Melted, Cold, Room-Temperature: Here’s How Butter Temperature Affects Cookies
In a never-ending quest to find the most perfect chocolate chip cookies of all time — seriously, we’ve ranked both high-effort and classic recipes — we learned that one of the most magical factors in cookie flavor and texture is also one of the most common baking ingredients: butter. While most recipes call for bringing butter to room temperature for creaming, some standout cookies call for melted or even cold butter to cut down on prep time or improve the texture of the finished cookies.
So let’s geek out for a bit on our favorite cookie ingredient and learn what melted, cold, and room-temperature butters do in our favorite cookie recipes.
What Does Butter Do in Cookies?
While butter is primarily fat that gives flavor, tenderness, and flaky layers to baked goods, it also has a bit of liquid (some water, some milk bits) that also contribute to structure and rise. For example, in a classic chocolate chip cookie, creaming together the butter and sugar incorporates air into the cookie dough. That air works with the baking soda or powder to puff or rise the cookie along with the steam created within the cookie thanks to the butter and egg’s moisture.
Butter also plays a critical role in cookie structure; the fat and moisture can enhance or inhibit gluten development, which directly impacts the shape, spread, and texture in your cookies. In short, the temperature of your butter for cookies directly impacts how cakey, crispy, or flaky your cookies will be.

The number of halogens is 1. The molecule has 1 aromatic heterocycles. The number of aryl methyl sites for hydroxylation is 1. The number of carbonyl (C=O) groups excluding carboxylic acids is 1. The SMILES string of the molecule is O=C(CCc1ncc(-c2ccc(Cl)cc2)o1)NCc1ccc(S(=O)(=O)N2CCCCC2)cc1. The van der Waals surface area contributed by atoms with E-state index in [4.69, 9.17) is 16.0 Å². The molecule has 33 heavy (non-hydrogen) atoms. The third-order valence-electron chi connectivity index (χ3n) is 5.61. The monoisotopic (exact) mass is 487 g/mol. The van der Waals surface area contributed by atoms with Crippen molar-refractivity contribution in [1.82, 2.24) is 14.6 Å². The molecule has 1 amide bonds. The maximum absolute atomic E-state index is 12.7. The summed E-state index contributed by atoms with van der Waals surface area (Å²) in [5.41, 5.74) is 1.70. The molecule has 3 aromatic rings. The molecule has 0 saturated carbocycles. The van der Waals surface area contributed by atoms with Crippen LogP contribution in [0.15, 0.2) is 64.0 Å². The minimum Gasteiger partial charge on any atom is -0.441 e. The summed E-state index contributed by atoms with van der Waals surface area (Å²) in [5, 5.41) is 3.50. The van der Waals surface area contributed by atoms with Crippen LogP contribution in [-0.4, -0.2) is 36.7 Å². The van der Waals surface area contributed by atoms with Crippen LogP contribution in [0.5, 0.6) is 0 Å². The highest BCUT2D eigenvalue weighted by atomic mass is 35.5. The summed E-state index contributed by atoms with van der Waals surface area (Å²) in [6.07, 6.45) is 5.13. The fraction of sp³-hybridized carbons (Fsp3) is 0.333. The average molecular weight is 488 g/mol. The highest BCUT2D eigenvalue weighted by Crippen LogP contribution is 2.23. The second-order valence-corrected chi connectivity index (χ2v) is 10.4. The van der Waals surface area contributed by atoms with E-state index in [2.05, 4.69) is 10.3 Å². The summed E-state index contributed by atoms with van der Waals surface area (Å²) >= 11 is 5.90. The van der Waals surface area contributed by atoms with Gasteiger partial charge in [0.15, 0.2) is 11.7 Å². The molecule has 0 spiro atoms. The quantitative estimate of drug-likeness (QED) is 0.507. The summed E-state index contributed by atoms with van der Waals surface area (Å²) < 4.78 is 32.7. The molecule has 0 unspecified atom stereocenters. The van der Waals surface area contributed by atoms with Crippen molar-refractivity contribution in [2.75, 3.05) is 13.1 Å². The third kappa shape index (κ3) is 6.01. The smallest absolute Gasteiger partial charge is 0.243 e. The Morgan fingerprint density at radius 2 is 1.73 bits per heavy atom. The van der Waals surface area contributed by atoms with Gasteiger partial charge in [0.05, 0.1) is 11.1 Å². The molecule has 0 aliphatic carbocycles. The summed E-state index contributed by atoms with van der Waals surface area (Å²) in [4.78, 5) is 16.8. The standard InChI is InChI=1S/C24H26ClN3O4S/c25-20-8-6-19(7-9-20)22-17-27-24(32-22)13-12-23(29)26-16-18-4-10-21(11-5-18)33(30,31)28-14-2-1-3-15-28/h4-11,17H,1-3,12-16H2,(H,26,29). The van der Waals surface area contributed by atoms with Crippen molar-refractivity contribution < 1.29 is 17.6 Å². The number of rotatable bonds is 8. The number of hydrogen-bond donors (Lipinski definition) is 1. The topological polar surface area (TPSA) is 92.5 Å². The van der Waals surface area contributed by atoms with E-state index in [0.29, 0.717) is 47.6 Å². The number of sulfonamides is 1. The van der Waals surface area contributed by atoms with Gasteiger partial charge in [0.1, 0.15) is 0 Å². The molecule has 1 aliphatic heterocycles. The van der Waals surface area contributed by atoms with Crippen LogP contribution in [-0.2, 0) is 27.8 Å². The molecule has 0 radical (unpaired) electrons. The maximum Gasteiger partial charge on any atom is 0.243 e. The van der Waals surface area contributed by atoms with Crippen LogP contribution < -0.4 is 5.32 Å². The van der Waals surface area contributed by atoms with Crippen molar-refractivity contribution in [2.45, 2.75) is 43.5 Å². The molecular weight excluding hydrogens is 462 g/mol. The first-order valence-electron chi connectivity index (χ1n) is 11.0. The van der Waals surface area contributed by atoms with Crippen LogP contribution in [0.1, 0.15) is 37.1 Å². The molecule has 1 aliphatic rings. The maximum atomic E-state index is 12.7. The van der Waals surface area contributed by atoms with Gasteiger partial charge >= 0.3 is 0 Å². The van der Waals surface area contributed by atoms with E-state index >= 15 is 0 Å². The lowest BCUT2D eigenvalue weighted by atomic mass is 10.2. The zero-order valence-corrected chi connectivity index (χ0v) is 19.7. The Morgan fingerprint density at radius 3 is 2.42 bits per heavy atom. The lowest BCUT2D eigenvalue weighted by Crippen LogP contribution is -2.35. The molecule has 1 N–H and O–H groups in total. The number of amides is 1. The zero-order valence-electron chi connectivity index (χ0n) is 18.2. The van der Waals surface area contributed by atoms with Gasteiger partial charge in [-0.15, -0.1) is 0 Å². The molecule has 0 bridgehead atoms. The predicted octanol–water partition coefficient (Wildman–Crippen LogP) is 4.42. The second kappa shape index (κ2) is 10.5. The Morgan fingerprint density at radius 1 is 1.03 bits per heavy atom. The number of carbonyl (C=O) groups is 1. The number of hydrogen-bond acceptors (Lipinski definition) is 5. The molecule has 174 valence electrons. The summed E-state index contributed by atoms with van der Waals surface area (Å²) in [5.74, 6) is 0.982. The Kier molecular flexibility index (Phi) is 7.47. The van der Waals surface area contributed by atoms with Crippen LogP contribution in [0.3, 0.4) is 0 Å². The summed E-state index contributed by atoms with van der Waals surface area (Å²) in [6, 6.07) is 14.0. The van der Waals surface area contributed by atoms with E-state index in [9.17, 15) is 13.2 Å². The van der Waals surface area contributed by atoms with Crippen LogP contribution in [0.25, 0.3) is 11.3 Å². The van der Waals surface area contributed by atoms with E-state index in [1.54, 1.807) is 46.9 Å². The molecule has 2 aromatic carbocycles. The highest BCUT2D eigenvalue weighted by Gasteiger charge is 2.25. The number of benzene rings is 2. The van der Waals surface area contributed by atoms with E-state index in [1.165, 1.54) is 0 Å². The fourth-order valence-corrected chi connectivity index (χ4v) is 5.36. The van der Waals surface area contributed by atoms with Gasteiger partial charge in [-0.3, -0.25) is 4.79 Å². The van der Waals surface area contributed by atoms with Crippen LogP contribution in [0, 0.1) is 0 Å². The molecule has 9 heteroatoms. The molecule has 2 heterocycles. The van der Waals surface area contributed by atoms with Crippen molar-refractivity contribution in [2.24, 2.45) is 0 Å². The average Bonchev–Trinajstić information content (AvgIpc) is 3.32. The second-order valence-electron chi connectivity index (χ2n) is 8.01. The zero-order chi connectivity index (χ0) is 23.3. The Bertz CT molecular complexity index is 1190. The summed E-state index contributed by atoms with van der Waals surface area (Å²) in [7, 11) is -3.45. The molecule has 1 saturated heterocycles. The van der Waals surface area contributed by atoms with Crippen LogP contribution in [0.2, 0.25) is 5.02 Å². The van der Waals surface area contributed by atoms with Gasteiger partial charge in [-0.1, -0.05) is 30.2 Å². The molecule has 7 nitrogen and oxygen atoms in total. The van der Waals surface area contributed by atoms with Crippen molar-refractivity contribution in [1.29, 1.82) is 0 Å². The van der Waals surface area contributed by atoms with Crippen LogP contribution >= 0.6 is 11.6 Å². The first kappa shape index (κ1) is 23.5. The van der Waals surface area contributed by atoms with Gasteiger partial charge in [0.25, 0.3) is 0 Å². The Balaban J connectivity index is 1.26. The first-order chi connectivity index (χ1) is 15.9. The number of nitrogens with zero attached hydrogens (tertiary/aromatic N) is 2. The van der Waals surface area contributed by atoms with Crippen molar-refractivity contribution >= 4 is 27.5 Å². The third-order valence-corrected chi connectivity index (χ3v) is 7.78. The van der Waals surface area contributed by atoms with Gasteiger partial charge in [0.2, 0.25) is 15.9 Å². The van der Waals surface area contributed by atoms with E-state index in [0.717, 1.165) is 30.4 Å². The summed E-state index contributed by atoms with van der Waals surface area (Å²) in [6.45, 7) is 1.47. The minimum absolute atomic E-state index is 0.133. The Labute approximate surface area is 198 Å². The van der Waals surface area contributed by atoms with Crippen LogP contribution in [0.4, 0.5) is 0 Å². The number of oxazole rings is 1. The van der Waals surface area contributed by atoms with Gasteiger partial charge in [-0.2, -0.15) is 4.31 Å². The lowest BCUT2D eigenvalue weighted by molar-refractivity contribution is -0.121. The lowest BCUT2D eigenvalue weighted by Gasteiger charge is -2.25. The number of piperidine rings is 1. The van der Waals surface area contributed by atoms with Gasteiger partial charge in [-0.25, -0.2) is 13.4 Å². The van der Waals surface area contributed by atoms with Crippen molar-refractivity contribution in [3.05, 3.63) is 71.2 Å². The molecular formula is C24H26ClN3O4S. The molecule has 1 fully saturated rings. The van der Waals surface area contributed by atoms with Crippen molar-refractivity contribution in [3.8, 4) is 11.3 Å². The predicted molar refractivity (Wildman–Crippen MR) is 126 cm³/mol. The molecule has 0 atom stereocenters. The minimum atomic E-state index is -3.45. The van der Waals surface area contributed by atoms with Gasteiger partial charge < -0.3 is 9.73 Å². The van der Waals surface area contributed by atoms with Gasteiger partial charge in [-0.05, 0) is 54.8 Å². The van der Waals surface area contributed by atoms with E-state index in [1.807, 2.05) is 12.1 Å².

What Does Softened Butter Do in Cookies?
Most cookie recipes call for beating room-temperature butter. At a temperature between 70 and 72 degrees F, butter is soft enough to incorporate air, but not so soft that it will melt immediately in the oven and result in super-thin cookies. This semi-soft form of butter also helps the fat coat proteins in the cookie dough, preventing gluten development — making a cookie that has a finer texture and is more cake-like than chewy.
What Does Melted Butter Do in Cookies?
Tara O’Brady’s Great Basic Chocolate Chip Cookie is a delicious example of a chewy cookie that is near perfect in texture, thanks to melted butter. O’Brady is specific that the butter be melted slowly, over low heat to prevent any evaporation. In its liquid state, butter mixes readily with both the sugar and flour, making for a softer dough that actually develops more gluten (thanks to the butter’s moisture hydrating the flour). If the just-mixed dough is baked straight away, cookies made with melted butter spread more than those made with room-temperature butter — good news for lovers of thin-and-crispy cookies. On the other hand, if you scoop cookie dough made with melted butter into rounds and then chill the dough before baking, you’ll end up with a cookie that is soft, chewy, and crispy only on the edges.
What Does Cold Butter Do in Cookies?
There is a case to be made for making some cookies with cold butter. When incorporated in its harder, from-the-fridge state, butter makes baked goods flaky by creating layers in the dough and cutting through gluten development. Pie crust and croissants are prime examples of butter’s cold, hard form being used to make a better texture. Sarah Copeland’s Thousand Layer Cookies are a good example of manipulating butter while cold: The dough is made with room-temperature butter but then chilled to harden the butter, then the dough is rolled and folded to create a flaky layered chocolate chip cookie. This cold butter technique makes for a super-crispy cookie with a tender center.
Now that you know how butter impacts your cookie recipes, you can go forth and make your favorite chocolate chip cookies just the way you like them!